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The Tragic Heroes and their Effect on Humanity in Homer's "the Iliad" and "the Aeneid"

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During their reading of the Iliad and the Aeneid, scores of readers only see the two great poets commenting on the nature of war and destruction. What countless do not see, however, are there passionate outcries on behalf of the tragic heroes and humanity itself. The author of the Iliad, Homer, has been theorized by some to be a collection of writers working in collaboration. Nevertheless, this author had an immeasurable effect on ancient Greek culture. The Aeneid was written by Virgil, who was born in 70 BCE and had two other works in addition to his epic masterpiece. Through their use of tragic heroes in The Iliad and The Aeneid, Virgil and Homer comment on humanity’s flaws, the oftentimes seemingly hopeless future and the courage necessary to face it, and the outcome of a tragic hero’s journey and its effects on others. This serves the purpose of illustrating that tragic heroes are perfect representatives of humanity as a whole because of what they experience in their lives.
The tragic heroes created by Homer and Virgil are continuously beset by their archetypal flaws, which ultimately lead to death and/or misfortune for them. These primordial flaws, present since the beginning of time, have ever since plagued mankind and brought hardship upon men and women alike. One of the most noticeable flaws in the two epic poems is the sin of pride. The same pride that will not allow Hector to retreat inside the walls of Troy leads him to gloat against the Achaean warrior Achilles when he misses his spear throw. When he rashly boasts “A clean miss. Godlike as you are / you have not yet known doom for me from Zeus. / You thought you had by heaven. Then he [Achilles] turned / into a word-thrower, hoping to make me lose”, this only serves...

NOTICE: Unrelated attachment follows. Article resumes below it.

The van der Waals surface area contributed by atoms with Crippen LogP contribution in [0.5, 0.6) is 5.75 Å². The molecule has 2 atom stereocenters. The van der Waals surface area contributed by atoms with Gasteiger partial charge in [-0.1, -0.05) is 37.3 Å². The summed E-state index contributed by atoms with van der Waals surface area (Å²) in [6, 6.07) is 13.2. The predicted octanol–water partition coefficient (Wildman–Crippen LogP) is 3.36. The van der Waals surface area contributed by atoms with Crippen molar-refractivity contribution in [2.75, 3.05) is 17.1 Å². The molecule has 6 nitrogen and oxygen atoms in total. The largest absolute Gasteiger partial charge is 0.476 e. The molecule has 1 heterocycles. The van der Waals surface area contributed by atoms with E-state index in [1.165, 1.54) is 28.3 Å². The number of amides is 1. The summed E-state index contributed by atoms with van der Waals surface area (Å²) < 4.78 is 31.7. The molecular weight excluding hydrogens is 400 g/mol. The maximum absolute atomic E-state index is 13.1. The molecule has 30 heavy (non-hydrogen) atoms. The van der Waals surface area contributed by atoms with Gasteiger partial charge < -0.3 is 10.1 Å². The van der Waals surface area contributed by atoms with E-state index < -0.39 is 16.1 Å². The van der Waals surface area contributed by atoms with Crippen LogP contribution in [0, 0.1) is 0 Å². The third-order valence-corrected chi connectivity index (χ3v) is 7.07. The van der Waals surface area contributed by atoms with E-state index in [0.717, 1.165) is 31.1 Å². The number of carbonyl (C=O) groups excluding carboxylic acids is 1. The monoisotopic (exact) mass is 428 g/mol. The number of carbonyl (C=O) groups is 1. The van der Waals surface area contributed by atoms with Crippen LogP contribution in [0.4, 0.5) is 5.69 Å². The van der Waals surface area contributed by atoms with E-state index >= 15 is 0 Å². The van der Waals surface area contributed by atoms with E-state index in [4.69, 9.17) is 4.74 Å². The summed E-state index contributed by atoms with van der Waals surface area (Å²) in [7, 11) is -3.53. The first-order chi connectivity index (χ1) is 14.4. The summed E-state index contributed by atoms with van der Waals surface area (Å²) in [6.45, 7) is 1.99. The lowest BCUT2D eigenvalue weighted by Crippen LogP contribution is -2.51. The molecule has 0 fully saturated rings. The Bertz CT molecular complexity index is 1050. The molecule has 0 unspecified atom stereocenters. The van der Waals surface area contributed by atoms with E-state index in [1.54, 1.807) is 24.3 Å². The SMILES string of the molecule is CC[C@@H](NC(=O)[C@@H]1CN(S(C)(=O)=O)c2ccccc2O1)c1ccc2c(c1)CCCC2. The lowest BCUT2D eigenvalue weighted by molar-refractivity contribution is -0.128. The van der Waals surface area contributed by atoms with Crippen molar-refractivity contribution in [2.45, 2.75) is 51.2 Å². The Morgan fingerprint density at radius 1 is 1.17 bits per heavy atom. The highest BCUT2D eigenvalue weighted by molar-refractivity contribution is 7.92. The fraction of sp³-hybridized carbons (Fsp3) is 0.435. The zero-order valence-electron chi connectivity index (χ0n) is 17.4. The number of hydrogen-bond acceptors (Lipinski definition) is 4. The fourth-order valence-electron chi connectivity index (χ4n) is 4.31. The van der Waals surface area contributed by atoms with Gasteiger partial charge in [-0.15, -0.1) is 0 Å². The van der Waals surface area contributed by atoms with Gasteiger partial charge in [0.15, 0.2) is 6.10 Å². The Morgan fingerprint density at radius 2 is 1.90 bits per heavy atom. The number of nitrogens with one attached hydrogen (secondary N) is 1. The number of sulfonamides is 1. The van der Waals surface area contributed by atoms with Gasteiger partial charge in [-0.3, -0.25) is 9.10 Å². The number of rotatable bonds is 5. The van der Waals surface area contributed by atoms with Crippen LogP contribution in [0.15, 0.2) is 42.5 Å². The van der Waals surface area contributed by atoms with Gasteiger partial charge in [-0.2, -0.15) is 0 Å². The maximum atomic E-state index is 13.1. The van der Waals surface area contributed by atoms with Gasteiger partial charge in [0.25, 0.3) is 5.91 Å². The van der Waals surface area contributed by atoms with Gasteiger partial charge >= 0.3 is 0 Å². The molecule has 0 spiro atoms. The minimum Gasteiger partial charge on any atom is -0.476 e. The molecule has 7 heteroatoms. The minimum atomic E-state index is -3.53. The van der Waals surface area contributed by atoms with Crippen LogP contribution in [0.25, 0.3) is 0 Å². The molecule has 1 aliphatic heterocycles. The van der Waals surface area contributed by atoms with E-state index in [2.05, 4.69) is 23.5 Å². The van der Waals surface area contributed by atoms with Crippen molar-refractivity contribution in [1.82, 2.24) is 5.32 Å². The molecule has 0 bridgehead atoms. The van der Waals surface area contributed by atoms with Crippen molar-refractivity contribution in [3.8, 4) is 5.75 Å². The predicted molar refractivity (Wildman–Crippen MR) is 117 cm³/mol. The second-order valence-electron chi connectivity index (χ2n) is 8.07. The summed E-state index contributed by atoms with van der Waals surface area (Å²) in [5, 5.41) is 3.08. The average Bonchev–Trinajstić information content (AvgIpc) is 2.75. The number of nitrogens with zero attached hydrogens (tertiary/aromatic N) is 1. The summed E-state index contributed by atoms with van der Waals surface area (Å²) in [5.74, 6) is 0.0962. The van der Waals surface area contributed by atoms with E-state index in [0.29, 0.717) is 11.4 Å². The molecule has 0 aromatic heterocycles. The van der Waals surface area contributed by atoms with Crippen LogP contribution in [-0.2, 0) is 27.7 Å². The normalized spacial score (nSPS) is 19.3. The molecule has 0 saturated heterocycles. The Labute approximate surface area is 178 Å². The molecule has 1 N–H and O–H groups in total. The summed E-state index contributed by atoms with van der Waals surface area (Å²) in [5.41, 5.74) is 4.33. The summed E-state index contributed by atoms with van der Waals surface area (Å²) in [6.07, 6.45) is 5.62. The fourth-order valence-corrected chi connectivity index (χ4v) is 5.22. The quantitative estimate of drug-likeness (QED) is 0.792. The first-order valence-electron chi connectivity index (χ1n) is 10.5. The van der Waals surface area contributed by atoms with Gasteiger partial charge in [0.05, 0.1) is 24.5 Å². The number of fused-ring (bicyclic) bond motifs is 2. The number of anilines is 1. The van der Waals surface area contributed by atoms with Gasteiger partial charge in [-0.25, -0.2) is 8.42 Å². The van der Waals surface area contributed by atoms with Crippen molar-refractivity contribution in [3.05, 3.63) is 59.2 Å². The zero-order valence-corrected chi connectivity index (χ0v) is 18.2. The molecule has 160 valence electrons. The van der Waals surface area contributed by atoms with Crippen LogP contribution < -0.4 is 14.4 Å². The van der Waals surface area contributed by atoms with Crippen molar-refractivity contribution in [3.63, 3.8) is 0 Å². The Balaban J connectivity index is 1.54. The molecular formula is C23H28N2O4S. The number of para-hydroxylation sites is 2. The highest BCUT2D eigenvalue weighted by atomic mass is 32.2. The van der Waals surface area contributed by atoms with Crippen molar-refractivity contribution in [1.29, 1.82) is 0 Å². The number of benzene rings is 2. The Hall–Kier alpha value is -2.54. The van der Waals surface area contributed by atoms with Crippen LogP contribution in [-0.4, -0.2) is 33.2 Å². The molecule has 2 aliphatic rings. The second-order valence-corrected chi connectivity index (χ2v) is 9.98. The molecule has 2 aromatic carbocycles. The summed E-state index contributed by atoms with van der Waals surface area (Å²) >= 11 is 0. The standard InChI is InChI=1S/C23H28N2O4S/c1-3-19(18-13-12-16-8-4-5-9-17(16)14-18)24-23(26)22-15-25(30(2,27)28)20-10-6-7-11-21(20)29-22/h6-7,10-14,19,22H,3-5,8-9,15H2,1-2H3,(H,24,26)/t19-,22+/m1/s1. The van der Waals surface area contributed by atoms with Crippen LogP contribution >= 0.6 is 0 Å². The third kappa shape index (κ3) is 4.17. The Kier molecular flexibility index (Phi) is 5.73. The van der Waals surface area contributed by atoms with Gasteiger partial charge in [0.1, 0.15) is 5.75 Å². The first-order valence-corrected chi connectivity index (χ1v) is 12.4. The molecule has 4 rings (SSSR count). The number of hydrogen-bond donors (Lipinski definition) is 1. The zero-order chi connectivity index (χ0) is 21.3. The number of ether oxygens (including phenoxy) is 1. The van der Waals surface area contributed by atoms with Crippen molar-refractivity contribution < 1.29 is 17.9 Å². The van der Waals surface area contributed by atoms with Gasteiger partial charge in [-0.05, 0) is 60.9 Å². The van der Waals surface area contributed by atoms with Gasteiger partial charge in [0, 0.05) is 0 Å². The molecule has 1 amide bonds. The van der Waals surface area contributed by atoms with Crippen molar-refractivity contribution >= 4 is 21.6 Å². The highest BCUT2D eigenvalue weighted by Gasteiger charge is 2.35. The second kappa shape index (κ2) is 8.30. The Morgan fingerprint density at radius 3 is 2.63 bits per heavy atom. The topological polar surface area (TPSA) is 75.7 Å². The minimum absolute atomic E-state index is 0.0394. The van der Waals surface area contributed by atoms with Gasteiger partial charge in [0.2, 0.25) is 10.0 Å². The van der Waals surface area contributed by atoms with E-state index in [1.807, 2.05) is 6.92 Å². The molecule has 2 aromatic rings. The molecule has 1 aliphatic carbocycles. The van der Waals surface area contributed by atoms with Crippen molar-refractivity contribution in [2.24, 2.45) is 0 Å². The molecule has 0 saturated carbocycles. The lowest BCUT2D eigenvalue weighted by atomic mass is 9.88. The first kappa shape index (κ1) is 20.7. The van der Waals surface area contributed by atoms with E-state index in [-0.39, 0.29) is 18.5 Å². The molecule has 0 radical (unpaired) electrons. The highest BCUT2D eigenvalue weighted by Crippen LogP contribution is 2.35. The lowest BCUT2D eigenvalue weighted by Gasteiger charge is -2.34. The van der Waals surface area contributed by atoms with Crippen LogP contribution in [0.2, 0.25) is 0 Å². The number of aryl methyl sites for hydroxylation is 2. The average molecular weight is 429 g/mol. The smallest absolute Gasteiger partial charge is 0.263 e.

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... future they thought of as hopeless, and have negatively affected others, such as King Priam and Dido, through their actions. These disastrous flaws just further serve to prove that tragic heroes are ideal vehicles for an author to use when he wishes for readers to be familiar with a character. In fact, one can make a strong case that The Iliad and the Aeneid are portrayals of life itself, complete with sacrifice, flaws, and a life that may be without hope, but must be lived nonetheless.


Works Cited
Hamilton, Edith. Mythology. Boston: Little, Brown, and Company, 1942. 232,236.

Homer. The Iliad. World Literature. Trans. Robert Fitzgerald. 3rd ed. Holt, Rinehart, and Winston: New York, 2001. 251, 255, 256, 254, 249, 248

Virgil. The Aeneid. World Literature. Trans. Robert Fitzgerald. 3rd ed. Holt, Rinehart, and Winston: New York, 2001. 387, 391, 386, 398,


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